Democracy and Distinction in the Gourmet Foodscape
Published December 2nd 2009 by Routledge – 258 pages
Series: Cultural Spaces
This important new cultural analysis tells two stories about food. The first depicts good food as democratic. Foodies frequent ‘hole in the wall’ ethnic eateries, appreciate the pie found in working-class truck stops, and reject the snobbery of fancy French restaurants with formal table service. The second story describes how food operates as a source of status and distinction for economic and cultural elites, indirectly maintaining and reproducing social inequality. While the first storyline insists that anybody can be a foodie, the second asks foodies to look in the mirror and think about their relative social and economic privilege. By simultaneously considering both of these stories, and studying how they operate in tension, a delicious sociology of food becomes available, perfect for teaching a broad range of cultural sociology courses.
"Food is an increasingly important status marker, but little systematic attention has been given to the subject until now. Johnston and Baumann use discourse analysis blending interviews of self-defined foodies with the "food writing" in contemporary American magazines, newspapers and books. This is a heavy topic presented with style and grace. Bravo!"
—Richard A. Peterson, Vanderbilt University, USA
"In recent years the affluent classes have succeeded in appropriating regionally authentic comestibles and global cuisine as the newest markers of elite distinction and high-status snobbery. In their thoughtful book, sociologists Josee Johnston and Shyon Baumann artfully reveal the tensions and contradictions inherent in the postmodern American culinary landscape, and in our culture at large."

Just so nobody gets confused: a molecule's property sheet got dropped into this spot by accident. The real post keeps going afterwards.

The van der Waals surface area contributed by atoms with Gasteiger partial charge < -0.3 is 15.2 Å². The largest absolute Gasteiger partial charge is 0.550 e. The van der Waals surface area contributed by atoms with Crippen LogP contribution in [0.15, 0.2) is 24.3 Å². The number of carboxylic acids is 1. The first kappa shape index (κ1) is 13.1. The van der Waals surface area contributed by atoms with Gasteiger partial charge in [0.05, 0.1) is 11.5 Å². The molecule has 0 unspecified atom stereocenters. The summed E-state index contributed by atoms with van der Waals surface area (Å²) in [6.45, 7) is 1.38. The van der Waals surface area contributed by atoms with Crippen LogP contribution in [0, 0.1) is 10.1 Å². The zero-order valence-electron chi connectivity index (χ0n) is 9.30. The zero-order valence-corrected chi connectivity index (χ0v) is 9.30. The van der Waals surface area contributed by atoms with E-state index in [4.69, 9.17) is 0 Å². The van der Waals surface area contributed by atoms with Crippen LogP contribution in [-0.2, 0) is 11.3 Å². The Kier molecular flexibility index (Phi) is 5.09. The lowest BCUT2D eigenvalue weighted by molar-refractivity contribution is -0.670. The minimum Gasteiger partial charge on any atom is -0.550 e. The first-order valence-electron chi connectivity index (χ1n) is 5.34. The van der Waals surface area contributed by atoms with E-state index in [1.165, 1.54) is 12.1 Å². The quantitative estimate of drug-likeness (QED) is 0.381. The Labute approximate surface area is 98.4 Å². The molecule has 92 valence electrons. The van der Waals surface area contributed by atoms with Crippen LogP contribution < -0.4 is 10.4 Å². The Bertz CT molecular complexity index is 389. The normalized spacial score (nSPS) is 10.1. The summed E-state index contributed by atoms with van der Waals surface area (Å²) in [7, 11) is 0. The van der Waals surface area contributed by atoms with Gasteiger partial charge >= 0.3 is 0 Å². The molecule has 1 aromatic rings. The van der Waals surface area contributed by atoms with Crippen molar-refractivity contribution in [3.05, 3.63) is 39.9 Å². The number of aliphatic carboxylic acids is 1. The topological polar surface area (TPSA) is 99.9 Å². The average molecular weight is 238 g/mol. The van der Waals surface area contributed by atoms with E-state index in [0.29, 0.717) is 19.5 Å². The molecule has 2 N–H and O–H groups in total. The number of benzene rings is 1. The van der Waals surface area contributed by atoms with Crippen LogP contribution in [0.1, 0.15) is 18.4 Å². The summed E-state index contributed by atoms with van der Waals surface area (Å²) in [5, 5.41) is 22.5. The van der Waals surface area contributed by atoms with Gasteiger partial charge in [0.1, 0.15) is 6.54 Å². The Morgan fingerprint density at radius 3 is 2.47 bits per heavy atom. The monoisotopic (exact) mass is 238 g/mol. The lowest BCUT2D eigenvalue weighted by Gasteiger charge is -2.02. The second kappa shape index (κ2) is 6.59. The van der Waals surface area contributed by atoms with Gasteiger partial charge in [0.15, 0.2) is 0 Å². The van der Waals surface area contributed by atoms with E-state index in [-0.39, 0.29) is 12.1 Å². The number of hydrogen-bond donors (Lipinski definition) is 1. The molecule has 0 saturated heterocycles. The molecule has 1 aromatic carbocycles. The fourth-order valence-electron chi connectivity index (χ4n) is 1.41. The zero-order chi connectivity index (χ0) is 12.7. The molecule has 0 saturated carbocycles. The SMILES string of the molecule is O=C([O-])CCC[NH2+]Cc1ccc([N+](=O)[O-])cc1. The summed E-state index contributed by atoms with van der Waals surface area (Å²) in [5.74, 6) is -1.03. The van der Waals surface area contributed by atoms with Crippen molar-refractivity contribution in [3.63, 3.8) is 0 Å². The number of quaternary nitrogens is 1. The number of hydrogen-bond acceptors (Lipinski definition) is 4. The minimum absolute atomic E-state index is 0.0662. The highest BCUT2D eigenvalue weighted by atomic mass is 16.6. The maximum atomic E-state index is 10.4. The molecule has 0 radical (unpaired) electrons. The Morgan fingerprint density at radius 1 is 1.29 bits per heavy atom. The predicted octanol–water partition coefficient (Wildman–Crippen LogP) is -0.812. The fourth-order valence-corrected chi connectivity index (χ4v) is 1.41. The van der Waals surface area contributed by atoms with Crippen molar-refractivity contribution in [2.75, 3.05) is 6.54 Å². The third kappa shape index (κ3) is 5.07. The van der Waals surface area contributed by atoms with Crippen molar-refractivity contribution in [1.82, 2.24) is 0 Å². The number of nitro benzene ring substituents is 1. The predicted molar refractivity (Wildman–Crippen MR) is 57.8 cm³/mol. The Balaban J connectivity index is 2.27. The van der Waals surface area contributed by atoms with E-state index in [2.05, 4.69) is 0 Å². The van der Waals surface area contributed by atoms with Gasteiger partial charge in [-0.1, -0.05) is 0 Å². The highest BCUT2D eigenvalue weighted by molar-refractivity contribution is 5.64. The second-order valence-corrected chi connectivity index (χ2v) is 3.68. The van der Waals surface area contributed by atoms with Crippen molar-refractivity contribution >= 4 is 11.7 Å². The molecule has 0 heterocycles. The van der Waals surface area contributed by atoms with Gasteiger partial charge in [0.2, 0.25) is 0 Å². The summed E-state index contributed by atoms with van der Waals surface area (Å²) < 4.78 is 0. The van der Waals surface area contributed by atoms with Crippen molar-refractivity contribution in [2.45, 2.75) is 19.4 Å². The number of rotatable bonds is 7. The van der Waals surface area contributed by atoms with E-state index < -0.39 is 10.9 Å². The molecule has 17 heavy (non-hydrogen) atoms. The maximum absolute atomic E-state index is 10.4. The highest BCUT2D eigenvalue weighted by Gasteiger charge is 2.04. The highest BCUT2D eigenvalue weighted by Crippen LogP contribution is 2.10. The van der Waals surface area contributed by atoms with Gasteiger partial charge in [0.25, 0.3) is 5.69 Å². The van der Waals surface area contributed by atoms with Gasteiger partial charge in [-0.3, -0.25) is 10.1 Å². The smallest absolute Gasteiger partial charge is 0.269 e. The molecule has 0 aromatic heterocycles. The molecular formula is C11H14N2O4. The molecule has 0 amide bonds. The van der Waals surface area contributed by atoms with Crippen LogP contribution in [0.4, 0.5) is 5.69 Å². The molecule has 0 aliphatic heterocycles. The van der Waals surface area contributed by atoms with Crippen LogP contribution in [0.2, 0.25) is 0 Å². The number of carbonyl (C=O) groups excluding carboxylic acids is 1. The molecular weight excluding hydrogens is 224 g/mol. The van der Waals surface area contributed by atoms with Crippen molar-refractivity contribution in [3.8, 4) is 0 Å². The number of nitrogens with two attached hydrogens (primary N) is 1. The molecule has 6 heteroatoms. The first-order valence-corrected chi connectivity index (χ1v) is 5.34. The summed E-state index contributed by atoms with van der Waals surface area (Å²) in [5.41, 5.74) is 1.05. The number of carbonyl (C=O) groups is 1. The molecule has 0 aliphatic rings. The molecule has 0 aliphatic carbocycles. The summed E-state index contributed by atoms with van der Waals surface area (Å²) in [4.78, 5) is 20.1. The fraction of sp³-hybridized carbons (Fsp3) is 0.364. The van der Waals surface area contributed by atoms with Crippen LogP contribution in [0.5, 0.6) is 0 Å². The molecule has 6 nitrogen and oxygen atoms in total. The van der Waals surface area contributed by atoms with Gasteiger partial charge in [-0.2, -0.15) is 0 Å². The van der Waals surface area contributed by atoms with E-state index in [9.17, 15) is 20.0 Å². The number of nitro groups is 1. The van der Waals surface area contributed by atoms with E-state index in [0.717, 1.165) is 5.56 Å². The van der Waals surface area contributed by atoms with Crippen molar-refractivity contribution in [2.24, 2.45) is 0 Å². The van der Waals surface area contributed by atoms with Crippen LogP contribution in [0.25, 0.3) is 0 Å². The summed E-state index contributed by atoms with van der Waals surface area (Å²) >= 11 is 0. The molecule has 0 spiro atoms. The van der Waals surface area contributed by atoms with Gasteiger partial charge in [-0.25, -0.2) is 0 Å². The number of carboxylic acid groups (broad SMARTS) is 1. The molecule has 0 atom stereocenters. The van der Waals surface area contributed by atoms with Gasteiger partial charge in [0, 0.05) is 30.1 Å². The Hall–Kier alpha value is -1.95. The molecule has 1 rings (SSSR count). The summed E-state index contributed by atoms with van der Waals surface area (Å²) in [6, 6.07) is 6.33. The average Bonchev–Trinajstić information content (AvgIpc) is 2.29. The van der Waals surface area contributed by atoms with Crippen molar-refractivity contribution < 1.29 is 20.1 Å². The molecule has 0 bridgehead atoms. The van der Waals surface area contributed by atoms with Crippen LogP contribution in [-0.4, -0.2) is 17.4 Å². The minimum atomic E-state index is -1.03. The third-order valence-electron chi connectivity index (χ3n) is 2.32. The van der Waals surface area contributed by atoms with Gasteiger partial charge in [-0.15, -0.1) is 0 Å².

—David Grazian, University of Pennsylvania, USA
"Foodies offers dispassionate analysis of a passionate subculture: the people who pursue authenticity and cosmopolitanism through what they eat, where they get it, and how they talk/write/blog about it. Bringing a wealth of sociological insights to food practices, the authors also step back to allow their subjects to speak their minds. An excellent text for courses in cultural sociology or social movements."
—Wendy Griswold, Northwestern University, USA
"In the book, Johnston and Baumann rinse, chop, mix, and serve the foodie to the reader, and season it with adequate analytic tools and empirical material. The outcome is an interesting and convincing analysis of an American cultural phenomenon and a marriage between the sociology of food and the sociology of culture that can be replicated in other realms. The main strength of the book, in my opinion, is that it offers a pioneering attempt to explicate the motivations and historical trajectory of cultural omnivorousness (as it relates to the consumption of food), a phenomenon that has been thoroughly documented but rarely theorized."
—Tally Katz-Gerro, University of Haifa, Israel
1. Introduction: Gourmet Foodscapes & the Emergence of the ‘Foodie’ 2. Eating Authenticity 3. The Culinary Other: Seeking Exoticism 4. Culinary "Classlessness" 5. Public Spaces and Food Politics: Whole Foods Market and Karma Coop 6. Consuming Gourmet Culture: Talking with Foodies 7. Conclusion
Josée Johnston is assistant professor of sociology at the University of Toronto. Her major area of research is the sociology of food. Her work ties together several research threads including globalization, political-ecology, culture and consumerism.
Shyon Baumann is associate professor of sociology at the University of Toronto. He studies the sociology of culture, the arts, and the media. He is the author of Hollywood Highbrow: From Entertainment to Art, and is currently studying the production and content of television advertising.